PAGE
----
December 3, 2018
The World Bank Group today announced a new set of climate targets for 2021-2025, doubling its current 5-year investments to around $200 billion so as to better enable countries to take meaningful climate action. The new plan significantly boosts support for adaptation and resilience, recognizing mounting climate change impacts on lives and livelihoods, especially in the world’s poorest countries. It also represents renewed ambition from the World Bank Group, and serves as a vital message to the wider global community: the time to act is now.
“Climate change is an existential threat to the world’s poorest and most vulnerable. These new targets demonstrate how seriously we are taking this issue, investing and mobilizing $200 billion over five years to combat climate change. We are pushing ourselves to do more and to go faster on climate and we call on the global community to do the same. This is about putting countries and communities in charge of building a safer, more climate-resilient future.”
World Bank Group President, Jim Yong Kim
The $200 billion total is composed of approximately $100 billion in direct finance from the World Bank (IBRD/IDA) and approximately $100 billion of combined direct finance from the International Finance Corporation (IFC) and the Multilateral Investment Guarantee Agency (MIGA) plus private capital mobilized by the World Bank Group.
A key priority is boosting support for climate adaptation, in recognition of the fact that millions of people across the world are already facing the severe consequences of extreme weather. By ramping up direct adaptation finance to around $50 billion over FY21-25, the World Bank will, for the first time, stress adaptation investments and reduction investments equally.
“People are losing their lives and livelihoods because of the disastrous effects of climate change. We must fight the causes, but also adapt to the consequences that are often most dramatic for the world’s poorest people. This is why we at the World Bank commit to step up climate finance to $100 billion, half of which will go to build better adapted homes, schools and infrastructure, and invest in climate smart agriculture, sustainable water management and responsive social safety nets.”
World Bank Chief Executive Officer, Kristalina Georgieva
The new financing will ensure that adaptation is undertaken in a systematic fashion, and the World Bank will develop a new rating system to track and incentivize global progress. Actions will include supporting higher-quality forecasts, early warning systems and climate information services to better prepare 250 million people in 30 developing countries for climate risks. In addition, the expected investments will build more climate-responsive social protection systems in 40 countries, and finance climate-smart agriculture investments in 20 countries.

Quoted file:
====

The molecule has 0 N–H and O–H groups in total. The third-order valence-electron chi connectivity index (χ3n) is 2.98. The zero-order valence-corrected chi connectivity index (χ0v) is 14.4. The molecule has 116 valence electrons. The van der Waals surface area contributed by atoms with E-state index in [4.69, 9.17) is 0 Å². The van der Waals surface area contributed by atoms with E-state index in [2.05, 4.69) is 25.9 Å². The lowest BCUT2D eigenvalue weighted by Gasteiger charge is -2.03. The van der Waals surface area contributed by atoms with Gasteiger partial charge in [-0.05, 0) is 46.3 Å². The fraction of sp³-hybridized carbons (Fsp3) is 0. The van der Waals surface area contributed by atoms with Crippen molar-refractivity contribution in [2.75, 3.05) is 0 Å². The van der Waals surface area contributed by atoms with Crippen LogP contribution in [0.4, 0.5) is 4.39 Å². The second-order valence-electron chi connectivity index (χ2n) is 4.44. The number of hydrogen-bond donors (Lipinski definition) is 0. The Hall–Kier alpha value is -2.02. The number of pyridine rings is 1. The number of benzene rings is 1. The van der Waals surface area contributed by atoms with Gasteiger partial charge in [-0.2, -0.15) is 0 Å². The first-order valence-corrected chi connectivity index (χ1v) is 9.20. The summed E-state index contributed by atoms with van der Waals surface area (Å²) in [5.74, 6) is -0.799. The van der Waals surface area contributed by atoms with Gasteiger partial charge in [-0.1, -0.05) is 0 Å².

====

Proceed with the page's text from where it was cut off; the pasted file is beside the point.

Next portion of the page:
“There are literally trillions of dollars of opportunities for the private sector to invest in projects that will help save the planet. Our job is to go out and proactively find those opportunities, use our de-risking tools, and crowd in private sector investment. We will do much more in helping finance renewable energy, green buildings, climate-smart agribusiness, urban transportation, water, and urban waste management.”
IFC CEO Philippe Le Houérou
The new targets build on the World Bank Group’s 2016 Climate Change Action Plan. In 2018, the World Bank Group provided a record-breaking $20.5 billion in finance for climate action, doubling delivery from the year before the Paris Agreement and meeting its 2020 target two years ahead of schedule.
The World Bank Group will continue to integrate climate considerations into its work. It will screen projects for climate risks, build in appropriate risk mitigation measures, disclose both gross and net greenhouse gas emissions, and apply a shadow carbon price for all material investments.
To increase system-wide impact, the World Bank Group will support the integration of climate considerations in policy planning, investment design, implementation and evaluation. It will also help at least 20 countries implement and update Nationally Determined Contributions and increase engagement with Ministries of Finance in the design and implementation of transformative low-carbon policies.
Objectives will vary by sector.
In Energy: Support the generation and integration of 36 GW of renewable energy and 1.5 million GWh equivalent of energy savings through efficiency improvement;
In Cities: Help 100 cities achieve low-carbon emissions cycles, resilient urban planning, and transit-oriented development;
In Food and Land-Use: Increase integrated landscape management in up to 50 countries, covering up to 120 million hectares of forests.